Rotundus and Rover: Robotic and Fictional Guardians

The Rotundus robot is a rather unusual spherical bot that moves using an internal pendulum. The robot was originally designed for planetary exploration at the Ångström Space Technology Center, part of Uppsala University, Sweden. It is a sealed ball with no external moving parts exposed to regolith or vacuum. Now, the designer is repurposing it for security duty here on Earth.

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Here's how it works:

The finished version of the Rotundus robot will navigate using an internal GPS sensor and will be navigable by a remote operator. Ultimately, the goal is to make it an autonomous robot that can patrol a perimeter, or go practically anywhere a person could go. The robot operates equally well on sidewalks, sand or snow. On a hard surface, the robot can achieve speeds of up to 20 miles per hour.

I saw this story about the Rotundus security robot prototype about a month ago, but I couldn't quite think of what it reminded me of. Thanks to an alert reader, I've got it! The Rovers from the late 1960's sci-fi television series The Prisoner were security balls of various sizes.

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In the television show, the Rovers were living creatures modeled to some extent on blowfish. They could alter their size and were equipped with toxins that could incapacitate prisoners who tried to escape (they would give chase to the fastest moving living creature). They could run faster than a man, just like the Rotundus robot. They also served as eyes and ears for the Village monitors. They were adapted for different environments, including undersea use.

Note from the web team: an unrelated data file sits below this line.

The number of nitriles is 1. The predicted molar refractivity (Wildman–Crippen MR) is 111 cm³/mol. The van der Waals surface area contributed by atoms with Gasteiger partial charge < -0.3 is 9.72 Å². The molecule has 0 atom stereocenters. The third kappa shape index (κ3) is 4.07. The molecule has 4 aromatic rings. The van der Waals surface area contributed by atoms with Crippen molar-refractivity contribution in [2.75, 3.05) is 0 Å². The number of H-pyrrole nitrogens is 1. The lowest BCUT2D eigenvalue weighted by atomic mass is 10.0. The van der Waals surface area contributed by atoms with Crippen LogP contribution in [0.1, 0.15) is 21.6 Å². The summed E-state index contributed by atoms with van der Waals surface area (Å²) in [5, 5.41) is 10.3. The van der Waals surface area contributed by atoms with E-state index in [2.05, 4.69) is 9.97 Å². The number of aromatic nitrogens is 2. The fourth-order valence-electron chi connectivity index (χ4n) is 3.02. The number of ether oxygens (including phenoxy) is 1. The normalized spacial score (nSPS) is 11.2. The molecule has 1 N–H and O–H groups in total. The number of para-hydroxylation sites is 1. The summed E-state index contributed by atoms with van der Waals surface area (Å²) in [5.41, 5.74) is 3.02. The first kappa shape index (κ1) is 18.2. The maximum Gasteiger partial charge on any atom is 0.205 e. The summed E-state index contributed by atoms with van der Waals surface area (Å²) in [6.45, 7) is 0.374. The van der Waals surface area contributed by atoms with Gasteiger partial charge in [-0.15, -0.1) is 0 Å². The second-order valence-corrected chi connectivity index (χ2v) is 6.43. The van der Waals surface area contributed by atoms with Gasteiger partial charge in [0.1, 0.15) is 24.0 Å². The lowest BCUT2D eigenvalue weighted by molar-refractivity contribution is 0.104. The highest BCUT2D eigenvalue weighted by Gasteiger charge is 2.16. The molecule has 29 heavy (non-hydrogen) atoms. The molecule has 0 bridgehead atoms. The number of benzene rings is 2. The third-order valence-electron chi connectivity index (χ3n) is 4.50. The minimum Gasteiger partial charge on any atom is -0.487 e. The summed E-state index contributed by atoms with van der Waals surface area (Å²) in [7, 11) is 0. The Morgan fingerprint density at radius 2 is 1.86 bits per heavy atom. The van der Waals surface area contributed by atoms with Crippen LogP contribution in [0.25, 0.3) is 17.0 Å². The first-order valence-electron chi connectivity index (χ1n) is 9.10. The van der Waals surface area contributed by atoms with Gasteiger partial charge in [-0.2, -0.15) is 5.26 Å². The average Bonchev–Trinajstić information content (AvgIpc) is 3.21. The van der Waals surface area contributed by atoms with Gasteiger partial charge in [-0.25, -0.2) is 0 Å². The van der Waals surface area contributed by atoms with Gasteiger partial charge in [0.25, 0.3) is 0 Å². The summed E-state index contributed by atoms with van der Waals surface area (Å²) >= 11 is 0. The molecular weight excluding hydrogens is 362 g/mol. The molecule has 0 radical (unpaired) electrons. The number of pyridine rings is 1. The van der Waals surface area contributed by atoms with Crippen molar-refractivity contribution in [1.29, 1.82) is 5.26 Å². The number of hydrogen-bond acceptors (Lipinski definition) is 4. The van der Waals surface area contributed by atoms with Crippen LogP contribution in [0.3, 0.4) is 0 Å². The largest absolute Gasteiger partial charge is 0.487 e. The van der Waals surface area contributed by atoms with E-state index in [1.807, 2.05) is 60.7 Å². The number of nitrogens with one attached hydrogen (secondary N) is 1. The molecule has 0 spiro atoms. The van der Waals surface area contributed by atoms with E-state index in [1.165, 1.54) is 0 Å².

Also, in the early 1980's supermacromation series The Terrahawks, spherical robots called Zeroids were used to fight the evil witch-like alien Zelda.

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The Rotundus robot could also be considered a land-based version of copseyes, a spherical security robot introduced by science fiction writer Larry Niven in his 1972 story Cloak of Anarchy. Copseyes were golden spheres that floated off the ground; they had security cameras and stunners to spot and stop rule-breakers (repectively).

(This Science Fiction in the News story used with permission from Technovelgy.com - where science meets fiction.)

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